The Book wasn’t cool. It showed up at my house, sent by my mother, and got tucked away.

It looked corny to my mid-twenties eyes. It had cheesy pink hearts on the cover, potted petunias and an inexplicable, bandana-wearing chicken under the words: “Family Favorites.”

I didn’t appreciate my mother’s recipe book, although this seems impossible now. It took me a decade or so to understand finally what I should have grasped a long time ago.

This book of mine -- of Mom’s, of ours -- is now amply splotched with red sauce. It is frayed and overstuffed, nicked from too many packings and unpackings in northern California and New Orleans and Annapolis and Miami Beach. It is, quite frankly, saggy.

But it might be my most precious possession.

Tortilla Espaqola: A potato omelet that calls for a bit of culinary acrobatics, from a treasured recipe collection put together by the author's mother, Norma Roig. (Renee Comet Photography)

Inside is our family story wrapped in a lesson book. It is told with the understated eloquence of my mother, Norma Roig. I might have expected as much from this pretty lady, a once shy -- and maybe still just a bit shy -- youngest daughter who at 60 doesn’t seem to mind that her own mother and siblings even now call her “Babe.”

There are recipes in the book from the Spanish city of Huelva where I was born -- the homeland my father, Manuel Roig Loredo, left with his young family when I was 2, but never left in spirit. And there are the second-generation Italian concoctions of my mother’s family, the huge proportions and exquisite ingredients proclaiming: “We have arrived.”

Mom somehow knit these two families, these two cultures together. That molding was most often done in the kitchen. On her side, the tone was set by her parents, John and Antonette Franzia, such headstrong chefs that they built separate kitchens in their big stone house out among the grapevines.

On my father’s side, all culinary knowledge flowed from his parents, Manuel Roig Meca and Josefa Loredo Dominguez, who conjured flavors from memory rather than the written word.

Flipping through the pages of my book rouses the scents of my childhood. The vinegary shock of Mom’s antipasto, that sharp whiff of Parmesan rising over rows of hollowed-out zucchini. And garlic. Garlic everywhere, in everything, and Dad saying, “too much garlic” and no one listening to him.

My parents never meddled much in my life, so Mom hardly asked over the years about the recipes she bequeathed to me, with instructions typed out so precisely:

RECIPE: mushroom gravy

SOURCE: Antonette Franzia

can do ahead

can freeze

She let me come to her with questions, in my own time, when I was ready. Somehow it has seemed better that way. I’ve called her clandestinely, my voice way down low, so girlfriends or baseball buddies or co-workers couldn’t hear. One day it was, “I took the gazpacho recipe out of the book and left it at the store. Help!” Another day, it was “Mom, the store’s out of Swiss chard, can I still make grandma’s rice torta?”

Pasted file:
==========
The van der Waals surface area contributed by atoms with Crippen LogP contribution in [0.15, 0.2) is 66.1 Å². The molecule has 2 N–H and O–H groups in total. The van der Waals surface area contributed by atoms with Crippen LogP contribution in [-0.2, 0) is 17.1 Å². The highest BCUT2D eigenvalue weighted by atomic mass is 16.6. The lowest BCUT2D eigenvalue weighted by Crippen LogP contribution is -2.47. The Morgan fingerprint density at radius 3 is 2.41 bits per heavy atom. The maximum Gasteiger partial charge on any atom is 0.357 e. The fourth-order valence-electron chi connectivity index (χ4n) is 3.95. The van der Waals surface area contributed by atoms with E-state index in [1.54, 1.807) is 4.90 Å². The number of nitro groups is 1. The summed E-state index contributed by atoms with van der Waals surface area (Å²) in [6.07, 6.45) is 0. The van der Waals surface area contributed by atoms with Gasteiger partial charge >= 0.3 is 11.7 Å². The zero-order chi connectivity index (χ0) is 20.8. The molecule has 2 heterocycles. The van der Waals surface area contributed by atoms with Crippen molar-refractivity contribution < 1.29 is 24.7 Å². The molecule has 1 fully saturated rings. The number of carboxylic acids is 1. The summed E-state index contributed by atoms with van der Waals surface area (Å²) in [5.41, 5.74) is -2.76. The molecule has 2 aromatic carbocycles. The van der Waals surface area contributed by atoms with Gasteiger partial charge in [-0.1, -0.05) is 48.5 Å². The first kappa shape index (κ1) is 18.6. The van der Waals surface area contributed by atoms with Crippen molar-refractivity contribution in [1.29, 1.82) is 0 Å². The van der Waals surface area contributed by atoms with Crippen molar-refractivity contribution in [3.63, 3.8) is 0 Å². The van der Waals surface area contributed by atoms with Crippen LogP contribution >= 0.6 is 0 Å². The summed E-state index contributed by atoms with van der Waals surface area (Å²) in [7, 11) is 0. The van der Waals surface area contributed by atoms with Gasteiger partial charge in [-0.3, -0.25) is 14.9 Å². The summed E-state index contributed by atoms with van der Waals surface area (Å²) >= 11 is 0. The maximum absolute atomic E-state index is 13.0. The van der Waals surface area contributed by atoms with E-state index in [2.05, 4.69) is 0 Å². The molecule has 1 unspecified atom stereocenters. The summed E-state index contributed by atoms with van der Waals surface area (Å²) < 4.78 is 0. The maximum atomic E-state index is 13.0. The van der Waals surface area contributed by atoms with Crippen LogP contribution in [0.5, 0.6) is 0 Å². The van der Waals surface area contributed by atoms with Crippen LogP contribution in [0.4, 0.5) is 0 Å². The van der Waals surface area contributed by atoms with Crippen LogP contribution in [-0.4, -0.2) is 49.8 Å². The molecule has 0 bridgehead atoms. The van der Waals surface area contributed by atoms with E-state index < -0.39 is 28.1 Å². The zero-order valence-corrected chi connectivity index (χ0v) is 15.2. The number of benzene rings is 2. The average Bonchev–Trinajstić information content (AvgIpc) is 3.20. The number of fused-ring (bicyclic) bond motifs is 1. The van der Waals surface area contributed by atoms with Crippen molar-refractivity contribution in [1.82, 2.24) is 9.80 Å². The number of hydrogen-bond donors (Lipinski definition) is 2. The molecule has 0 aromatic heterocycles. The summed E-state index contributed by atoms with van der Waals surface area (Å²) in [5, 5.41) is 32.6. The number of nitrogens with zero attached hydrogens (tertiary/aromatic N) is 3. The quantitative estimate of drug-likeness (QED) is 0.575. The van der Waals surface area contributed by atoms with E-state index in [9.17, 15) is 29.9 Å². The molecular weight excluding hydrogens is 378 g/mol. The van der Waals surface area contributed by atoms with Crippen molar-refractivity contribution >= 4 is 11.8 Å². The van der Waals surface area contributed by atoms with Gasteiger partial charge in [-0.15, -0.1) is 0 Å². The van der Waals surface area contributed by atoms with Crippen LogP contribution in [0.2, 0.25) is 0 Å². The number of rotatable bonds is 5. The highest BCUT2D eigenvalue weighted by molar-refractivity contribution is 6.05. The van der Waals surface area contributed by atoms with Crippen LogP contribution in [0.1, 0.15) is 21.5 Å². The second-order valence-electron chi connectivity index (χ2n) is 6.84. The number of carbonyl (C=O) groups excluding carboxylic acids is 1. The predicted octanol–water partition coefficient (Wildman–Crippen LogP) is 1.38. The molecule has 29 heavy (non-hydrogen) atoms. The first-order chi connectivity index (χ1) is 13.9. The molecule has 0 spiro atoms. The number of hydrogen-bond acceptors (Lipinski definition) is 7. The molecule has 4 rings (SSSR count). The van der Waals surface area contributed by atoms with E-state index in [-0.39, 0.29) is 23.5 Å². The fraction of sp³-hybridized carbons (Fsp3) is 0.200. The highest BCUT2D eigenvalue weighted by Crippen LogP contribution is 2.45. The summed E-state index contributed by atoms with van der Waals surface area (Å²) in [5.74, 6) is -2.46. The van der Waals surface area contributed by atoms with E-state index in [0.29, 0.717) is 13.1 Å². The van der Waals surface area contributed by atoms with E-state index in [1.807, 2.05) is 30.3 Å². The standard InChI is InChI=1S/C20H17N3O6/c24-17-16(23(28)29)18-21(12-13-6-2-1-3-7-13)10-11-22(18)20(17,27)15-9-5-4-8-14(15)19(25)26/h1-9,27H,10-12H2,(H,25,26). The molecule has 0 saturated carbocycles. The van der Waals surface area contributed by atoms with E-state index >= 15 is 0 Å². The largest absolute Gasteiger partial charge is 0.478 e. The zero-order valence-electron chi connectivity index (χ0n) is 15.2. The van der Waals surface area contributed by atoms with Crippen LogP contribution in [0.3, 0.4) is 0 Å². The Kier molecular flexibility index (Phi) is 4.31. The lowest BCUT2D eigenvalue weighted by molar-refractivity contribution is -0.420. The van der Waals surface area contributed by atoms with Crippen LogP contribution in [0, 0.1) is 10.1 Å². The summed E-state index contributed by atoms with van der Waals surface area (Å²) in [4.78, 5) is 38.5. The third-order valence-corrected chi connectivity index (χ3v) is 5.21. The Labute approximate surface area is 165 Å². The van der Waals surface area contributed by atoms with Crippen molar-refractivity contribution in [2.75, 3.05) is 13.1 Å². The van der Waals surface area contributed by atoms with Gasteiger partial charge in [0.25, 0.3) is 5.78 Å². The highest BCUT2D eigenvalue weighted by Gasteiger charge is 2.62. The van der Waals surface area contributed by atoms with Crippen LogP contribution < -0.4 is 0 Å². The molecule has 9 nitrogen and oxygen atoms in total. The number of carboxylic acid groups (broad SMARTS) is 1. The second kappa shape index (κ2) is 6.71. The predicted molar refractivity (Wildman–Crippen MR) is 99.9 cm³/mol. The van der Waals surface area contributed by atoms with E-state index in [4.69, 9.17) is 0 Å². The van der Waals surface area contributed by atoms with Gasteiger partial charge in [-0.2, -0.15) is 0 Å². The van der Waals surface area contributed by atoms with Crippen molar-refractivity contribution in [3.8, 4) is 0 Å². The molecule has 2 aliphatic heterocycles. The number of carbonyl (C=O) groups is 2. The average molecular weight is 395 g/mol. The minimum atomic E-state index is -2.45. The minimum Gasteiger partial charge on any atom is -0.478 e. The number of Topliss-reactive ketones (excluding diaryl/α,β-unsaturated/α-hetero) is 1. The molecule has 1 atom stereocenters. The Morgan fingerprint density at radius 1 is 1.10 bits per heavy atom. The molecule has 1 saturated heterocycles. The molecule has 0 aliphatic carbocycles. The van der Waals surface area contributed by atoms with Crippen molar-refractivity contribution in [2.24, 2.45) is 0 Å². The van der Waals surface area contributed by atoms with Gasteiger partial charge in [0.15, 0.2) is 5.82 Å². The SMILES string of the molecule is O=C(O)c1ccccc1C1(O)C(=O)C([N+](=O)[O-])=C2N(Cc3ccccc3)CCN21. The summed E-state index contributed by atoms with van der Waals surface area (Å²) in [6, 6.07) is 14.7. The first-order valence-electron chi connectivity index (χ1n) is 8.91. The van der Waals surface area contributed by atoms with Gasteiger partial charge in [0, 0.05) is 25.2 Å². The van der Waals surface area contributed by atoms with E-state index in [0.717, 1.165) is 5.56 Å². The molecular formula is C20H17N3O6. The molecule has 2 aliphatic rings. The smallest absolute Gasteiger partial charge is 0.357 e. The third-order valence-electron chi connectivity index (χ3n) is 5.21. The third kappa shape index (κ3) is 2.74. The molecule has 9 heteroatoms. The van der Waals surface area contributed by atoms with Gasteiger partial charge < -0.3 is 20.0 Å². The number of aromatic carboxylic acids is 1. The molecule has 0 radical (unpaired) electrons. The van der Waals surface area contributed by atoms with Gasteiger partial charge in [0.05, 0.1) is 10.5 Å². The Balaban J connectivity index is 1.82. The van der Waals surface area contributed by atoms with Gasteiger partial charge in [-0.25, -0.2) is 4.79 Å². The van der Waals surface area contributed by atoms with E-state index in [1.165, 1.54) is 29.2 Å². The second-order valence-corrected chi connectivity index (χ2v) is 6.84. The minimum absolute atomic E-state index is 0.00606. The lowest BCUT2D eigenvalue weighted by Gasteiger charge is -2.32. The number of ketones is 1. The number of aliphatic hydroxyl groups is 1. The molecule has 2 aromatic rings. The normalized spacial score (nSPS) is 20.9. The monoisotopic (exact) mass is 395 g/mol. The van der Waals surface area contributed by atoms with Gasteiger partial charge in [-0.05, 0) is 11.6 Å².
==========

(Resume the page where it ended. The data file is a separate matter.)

The answer is always the same: “No problem. Don’t worry.” She told me that spinach doubled nicely for chard in a torta and that she had not one, but two, gazpacho recipes at her fingertips. I still use the gazpacho recipes she dictated, though they’re scribbled and barely legible on the back of a New Yorker magazine renewal envelope, instead of the nice sheet Mom typed up.

If I was looking for a moment that said I had arrived as a cook -- and I wasn’t -- it came two winters ago. My dear Spanish grandfather -- my Abuelo -- was teasing my Mom. But he went too far.

“Manolito,” he declared, rolling out the syllables of the little-boy version of Manuel that he’ll call me forever, “makes a better tortilla Española than his mother.”

He was approaching our family’s notion of blasphemy. I was neither worthy nor ready to carry the family mantle for tortillas, the blocky potato omelets that seem to sit on every restaurant counter in Spain, glazed gold in olive oil.

What’s more, I know Mom could not turn cooking -- the very bedrock of our generational bond, our one real shared obsession -- into a competition. If preparing meals were a contest, Norma Roig would not have shared her secrets, she would not have made the Book.

During the winters now, when Mom and Dad escape the fog that darkens the countryside outside Modesto, Calif., to spend a few months under Miami sun, Mom will sometimes walk into the kitchen when I’m making Grandpa’s artfully rustic spaghetti coated with red sauce for what seems like the thousandth time. She’ll gently ask, “Why so much garlic?” I tell her -- just as gently, I hope -- that I’ve gone my own way on this one.

But I always follow the tortilla Española recipe to the letter. Well, it isn’t really a recipe so much as a culinary acrobatic act, or at least it felt that way until I’d made it a half-dozen times. Somehow, after a long consultation with Mom, it didn’t seem so impossible anymore to fill a skillet with sauteed potatoes and onions, then flip the whole mushy thing without smearing the kitchen floor. (I did a lot of smearing until Mom told me the trick is letting the potatoes cool before mixing in the eggs.)

There was a tortilla Española on the table when I stopped by for lunch a few months ago at the place where my parents stay on Miami Beach. It was moist, just a bit oozy in the center, seared gold and salty on the outside. Saltier than mine, but not too salty. Prettier. I ate three thick wedges. I didn’t say it at the time, but I should have: Mom’s was better.

Manuel Roig-Franzia is The Post’s Miami bureau chief.